Personal injury Attorney reminds you that personal injury settlements are tax free.
If you decide to settle your personal injury claim, then the Internal Revenue Service will not consider the money you receive as income that needs to be reported on your income tax return. Section 104(a)(2) of Revenue Code provides this relief and the reason that this relief is allowed is to encourage parties to settle their claims and lawsuits. As a personal injury attorney since 1986, I have witnessed hundreds of clients taking advantage of this benefit in the tax laws. It has encouraged many of my clients to accept settlement offers they might not have accepted otherwise. No one likes to pay taxes and this provision in the Tax Code can be a huge benefit to a personal injury victim. If you received a $100,000.00 settlement you could more than 1/3 of that to the IRS if it were not for this law.
On the other hand, if you receive a judgment, either from a judge or jury, significant parts of the judgment will be taxable as income to you. If your judgment includes an award for lost wages or impairment to your ability to earn money in the future, then you will have to pay taxes on these parts of the judgment.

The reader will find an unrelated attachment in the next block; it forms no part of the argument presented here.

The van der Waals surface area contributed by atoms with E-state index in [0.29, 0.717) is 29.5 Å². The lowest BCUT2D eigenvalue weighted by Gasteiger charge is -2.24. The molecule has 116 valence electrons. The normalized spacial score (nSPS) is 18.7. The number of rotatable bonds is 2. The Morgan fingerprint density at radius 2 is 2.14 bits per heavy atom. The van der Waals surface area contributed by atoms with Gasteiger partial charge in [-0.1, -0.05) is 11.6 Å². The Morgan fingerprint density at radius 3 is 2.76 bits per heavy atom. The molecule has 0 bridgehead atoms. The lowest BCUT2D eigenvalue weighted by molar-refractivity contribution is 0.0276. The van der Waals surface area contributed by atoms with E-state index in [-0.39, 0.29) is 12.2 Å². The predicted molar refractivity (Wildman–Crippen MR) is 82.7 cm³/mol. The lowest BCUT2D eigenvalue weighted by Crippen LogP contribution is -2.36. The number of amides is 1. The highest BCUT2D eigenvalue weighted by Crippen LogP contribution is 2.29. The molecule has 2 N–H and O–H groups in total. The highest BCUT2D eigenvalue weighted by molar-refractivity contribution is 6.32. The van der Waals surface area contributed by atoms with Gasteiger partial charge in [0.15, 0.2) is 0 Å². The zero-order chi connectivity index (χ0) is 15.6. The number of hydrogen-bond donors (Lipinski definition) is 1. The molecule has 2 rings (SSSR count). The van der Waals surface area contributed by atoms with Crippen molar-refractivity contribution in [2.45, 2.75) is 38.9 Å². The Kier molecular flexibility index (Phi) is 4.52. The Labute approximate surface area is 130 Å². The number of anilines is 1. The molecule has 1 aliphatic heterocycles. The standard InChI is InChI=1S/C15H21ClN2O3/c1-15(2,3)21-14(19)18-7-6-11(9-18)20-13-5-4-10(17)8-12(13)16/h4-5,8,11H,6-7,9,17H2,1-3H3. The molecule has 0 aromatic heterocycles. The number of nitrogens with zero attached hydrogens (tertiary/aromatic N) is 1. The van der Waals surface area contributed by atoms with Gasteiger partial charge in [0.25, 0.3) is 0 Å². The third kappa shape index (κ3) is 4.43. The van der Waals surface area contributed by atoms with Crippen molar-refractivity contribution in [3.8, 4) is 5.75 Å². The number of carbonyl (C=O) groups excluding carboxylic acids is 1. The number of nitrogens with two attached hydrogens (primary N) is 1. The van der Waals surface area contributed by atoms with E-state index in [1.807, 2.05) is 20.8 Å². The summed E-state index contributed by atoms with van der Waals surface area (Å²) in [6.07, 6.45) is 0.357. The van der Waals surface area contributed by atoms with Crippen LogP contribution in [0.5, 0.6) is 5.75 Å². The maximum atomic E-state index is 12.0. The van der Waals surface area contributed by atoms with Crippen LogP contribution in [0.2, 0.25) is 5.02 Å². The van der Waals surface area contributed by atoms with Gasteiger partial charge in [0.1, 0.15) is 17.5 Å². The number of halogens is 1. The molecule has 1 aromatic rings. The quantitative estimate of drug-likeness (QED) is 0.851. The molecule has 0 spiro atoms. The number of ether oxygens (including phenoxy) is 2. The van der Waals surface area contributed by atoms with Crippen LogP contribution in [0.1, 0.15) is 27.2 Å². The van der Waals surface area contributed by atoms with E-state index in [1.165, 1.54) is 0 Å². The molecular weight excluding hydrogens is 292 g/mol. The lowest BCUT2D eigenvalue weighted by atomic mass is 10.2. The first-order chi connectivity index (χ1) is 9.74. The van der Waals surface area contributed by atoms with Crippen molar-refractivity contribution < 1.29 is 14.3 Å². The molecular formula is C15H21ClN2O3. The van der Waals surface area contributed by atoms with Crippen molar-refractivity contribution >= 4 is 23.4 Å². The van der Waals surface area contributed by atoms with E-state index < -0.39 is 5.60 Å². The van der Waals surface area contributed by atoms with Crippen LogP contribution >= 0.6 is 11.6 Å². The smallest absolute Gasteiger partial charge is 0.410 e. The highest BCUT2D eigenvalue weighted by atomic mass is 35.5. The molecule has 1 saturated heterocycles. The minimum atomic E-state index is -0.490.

The law declaring personal injury settlements not to be income has been extended to structured settlements (periodic payments over time instead of one lump sum payment), including the interest earned on the structured settlements. If your settlement is large enough, you should strongly consider a structured settlement due to the tax benefits provided in Revenue Ruling 79-220.
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If you have suffered a personal injury due to the negligence of another, contact personal injury attorney Matt Troutman of the Troutman Law Office direcly or email@example.com or complete the case evaluation form on this page.